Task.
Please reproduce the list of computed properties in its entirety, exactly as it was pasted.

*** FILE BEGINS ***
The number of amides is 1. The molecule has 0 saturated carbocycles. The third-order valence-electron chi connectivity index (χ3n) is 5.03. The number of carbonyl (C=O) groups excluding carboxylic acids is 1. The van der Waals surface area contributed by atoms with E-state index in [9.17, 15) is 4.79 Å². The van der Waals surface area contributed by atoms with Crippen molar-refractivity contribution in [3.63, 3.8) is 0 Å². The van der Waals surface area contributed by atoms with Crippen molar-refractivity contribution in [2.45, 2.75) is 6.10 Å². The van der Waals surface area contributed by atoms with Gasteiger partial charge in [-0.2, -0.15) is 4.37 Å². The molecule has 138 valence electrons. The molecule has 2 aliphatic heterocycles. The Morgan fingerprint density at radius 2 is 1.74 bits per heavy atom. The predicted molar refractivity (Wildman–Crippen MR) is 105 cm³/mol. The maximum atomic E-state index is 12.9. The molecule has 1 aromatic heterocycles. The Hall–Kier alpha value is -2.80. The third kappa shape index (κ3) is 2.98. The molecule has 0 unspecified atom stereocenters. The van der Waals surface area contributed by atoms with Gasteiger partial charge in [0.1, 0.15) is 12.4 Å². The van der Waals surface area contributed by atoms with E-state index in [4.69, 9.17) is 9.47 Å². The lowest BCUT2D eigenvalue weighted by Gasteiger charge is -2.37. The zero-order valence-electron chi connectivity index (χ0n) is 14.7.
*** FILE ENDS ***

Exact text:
The number of amides is 1. The molecule has 0 saturated carbocycles. The third-order valence-electron chi connectivity index (χ3n) is 5.03. The number of carbonyl (C=O) groups excluding carboxylic acids is 1. The van der Waals surface area contributed by atoms with E-state index in [9.17, 15) is 4.79 Å². The van der Waals surface area contributed by atoms with Crippen molar-refractivity contribution in [3.63, 3.8) is 0 Å². The van der Waals surface area contributed by atoms with Crippen molar-refractivity contribution in [2.45, 2.75) is 6.10 Å². The van der Waals surface area contributed by atoms with Gasteiger partial charge in [-0.2, -0.15) is 4.37 Å². The molecule has 138 valence electrons. The molecule has 2 aliphatic heterocycles. The Morgan fingerprint density at radius 2 is 1.74 bits per heavy atom. The predicted molar refractivity (Wildman–Crippen MR) is 105 cm³/mol. The maximum atomic E-state index is 12.9. The molecule has 1 aromatic heterocycles. The Hall–Kier alpha value is -2.80. The third kappa shape index (κ3) is 2.98. The molecule has 0 unspecified atom stereocenters. The van der Waals surface area contributed by atoms with Gasteiger partial charge in [0.1, 0.15) is 12.4 Å². The van der Waals surface area contributed by atoms with E-state index in [4.69, 9.17) is 9.47 Å². The lowest BCUT2D eigenvalue weighted by Gasteiger charge is -2.37. The zero-order valence-electron chi connectivity index (χ0n) is 14.7.